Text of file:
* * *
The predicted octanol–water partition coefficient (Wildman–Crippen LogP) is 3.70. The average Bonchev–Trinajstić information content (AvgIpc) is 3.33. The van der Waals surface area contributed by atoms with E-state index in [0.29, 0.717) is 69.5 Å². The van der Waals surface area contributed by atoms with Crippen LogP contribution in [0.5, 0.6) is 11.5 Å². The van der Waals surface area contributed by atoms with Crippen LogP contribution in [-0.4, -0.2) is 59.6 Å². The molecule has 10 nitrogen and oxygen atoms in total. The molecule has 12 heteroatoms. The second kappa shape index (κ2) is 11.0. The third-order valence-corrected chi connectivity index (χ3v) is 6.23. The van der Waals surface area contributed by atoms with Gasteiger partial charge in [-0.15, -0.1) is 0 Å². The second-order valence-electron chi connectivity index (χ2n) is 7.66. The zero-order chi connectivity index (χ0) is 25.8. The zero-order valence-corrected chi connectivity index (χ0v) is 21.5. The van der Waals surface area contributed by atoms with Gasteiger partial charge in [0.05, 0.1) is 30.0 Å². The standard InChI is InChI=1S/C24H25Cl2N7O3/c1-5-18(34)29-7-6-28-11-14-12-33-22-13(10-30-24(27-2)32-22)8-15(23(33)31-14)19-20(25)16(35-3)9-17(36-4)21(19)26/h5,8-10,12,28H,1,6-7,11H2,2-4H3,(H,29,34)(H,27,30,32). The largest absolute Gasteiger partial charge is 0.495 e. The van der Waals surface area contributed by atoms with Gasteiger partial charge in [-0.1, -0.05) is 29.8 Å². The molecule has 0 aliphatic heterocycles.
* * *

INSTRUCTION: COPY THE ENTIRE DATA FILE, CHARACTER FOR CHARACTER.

The predicted octanol–water partition coefficient (Wildman–Crippen LogP) is 3.70. The average Bonchev–Trinajstić information content (AvgIpc) is 3.33. The van der Waals surface area contributed by atoms with E-state index in [0.29, 0.717) is 69.5 Å². The van der Waals surface area contributed by atoms with Crippen LogP contribution in [0.5, 0.6) is 11.5 Å². The van der Waals surface area contributed by atoms with Crippen LogP contribution in [-0.4, -0.2) is 59.6 Å². The molecule has 10 nitrogen and oxygen atoms in total. The molecule has 12 heteroatoms. The second kappa shape index (κ2) is 11.0. The third-order valence-corrected chi connectivity index (χ3v) is 6.23. The van der Waals surface area contributed by atoms with Gasteiger partial charge in [-0.15, -0.1) is 0 Å². The second-order valence-electron chi connectivity index (χ2n) is 7.66. The zero-order chi connectivity index (χ0) is 25.8. The zero-order valence-corrected chi connectivity index (χ0v) is 21.5. The van der Waals surface area contributed by atoms with Gasteiger partial charge in [0.05, 0.1) is 30.0 Å². The standard InChI is InChI=1S/C24H25Cl2N7O3/c1-5-18(34)29-7-6-28-11-14-12-33-22-13(10-30-24(27-2)32-22)8-15(23(33)31-14)19-20(25)16(35-3)9-17(36-4)21(19)26/h5,8-10,12,28H,1,6-7,11H2,2-4H3,(H,29,34)(H,27,30,32). The largest absolute Gasteiger partial charge is 0.495 e. The van der Waals surface area contributed by atoms with Gasteiger partial charge in [-0.1, -0.05) is 29.8 Å². The molecule has 0 aliphatic heterocycles.